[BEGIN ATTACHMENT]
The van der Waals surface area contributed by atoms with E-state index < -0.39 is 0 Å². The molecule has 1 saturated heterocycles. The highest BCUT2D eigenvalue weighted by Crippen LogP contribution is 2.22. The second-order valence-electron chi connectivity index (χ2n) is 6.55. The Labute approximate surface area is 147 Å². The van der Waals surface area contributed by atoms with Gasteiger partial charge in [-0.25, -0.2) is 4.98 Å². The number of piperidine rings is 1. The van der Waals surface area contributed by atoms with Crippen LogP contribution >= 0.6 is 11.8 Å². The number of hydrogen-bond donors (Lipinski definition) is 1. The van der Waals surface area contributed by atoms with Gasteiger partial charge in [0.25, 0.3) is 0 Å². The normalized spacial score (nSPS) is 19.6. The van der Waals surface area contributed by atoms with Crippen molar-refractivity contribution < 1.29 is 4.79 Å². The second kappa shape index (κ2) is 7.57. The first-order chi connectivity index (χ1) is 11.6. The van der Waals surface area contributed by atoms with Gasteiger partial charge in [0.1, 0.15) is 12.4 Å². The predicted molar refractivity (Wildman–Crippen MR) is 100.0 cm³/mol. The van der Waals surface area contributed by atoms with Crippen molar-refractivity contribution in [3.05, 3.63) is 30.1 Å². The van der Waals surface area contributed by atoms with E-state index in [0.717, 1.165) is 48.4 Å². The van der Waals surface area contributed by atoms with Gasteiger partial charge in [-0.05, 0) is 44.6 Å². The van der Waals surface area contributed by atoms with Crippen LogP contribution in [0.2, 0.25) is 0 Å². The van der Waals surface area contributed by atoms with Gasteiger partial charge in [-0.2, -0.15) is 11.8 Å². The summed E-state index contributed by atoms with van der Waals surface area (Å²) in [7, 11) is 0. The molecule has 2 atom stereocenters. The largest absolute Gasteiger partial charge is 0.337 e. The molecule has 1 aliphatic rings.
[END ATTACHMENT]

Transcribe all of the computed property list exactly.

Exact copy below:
The van der Waals surface area contributed by atoms with E-state index < -0.39 is 0 Å². The molecule has 1 saturated heterocycles. The highest BCUT2D eigenvalue weighted by Crippen LogP contribution is 2.22. The second-order valence-electron chi connectivity index (χ2n) is 6.55. The Labute approximate surface area is 147 Å². The van der Waals surface area contributed by atoms with Gasteiger partial charge in [-0.25, -0.2) is 4.98 Å². The number of piperidine rings is 1. The van der Waals surface area contributed by atoms with Crippen LogP contribution >= 0.6 is 11.8 Å². The number of hydrogen-bond donors (Lipinski definition) is 1. The van der Waals surface area contributed by atoms with Gasteiger partial charge in [0.25, 0.3) is 0 Å². The normalized spacial score (nSPS) is 19.6. The van der Waals surface area contributed by atoms with Crippen molar-refractivity contribution < 1.29 is 4.79 Å². The second kappa shape index (κ2) is 7.57. The first-order chi connectivity index (χ1) is 11.6. The van der Waals surface area contributed by atoms with Gasteiger partial charge in [0.1, 0.15) is 12.4 Å². The predicted molar refractivity (Wildman–Crippen MR) is 100.0 cm³/mol. The van der Waals surface area contributed by atoms with Crippen molar-refractivity contribution in [3.05, 3.63) is 30.1 Å². The van der Waals surface area contributed by atoms with E-state index in [0.717, 1.165) is 48.4 Å². The van der Waals surface area contributed by atoms with Gasteiger partial charge in [-0.05, 0) is 44.6 Å². The van der Waals surface area contributed by atoms with Crippen LogP contribution in [0.2, 0.25) is 0 Å². The van der Waals surface area contributed by atoms with Gasteiger partial charge in [-0.2, -0.15) is 11.8 Å². The summed E-state index contributed by atoms with van der Waals surface area (Å²) in [7, 11) is 0. The molecule has 2 atom stereocenters. The largest absolute Gasteiger partial charge is 0.337 e. The molecule has 1 aliphatic rings.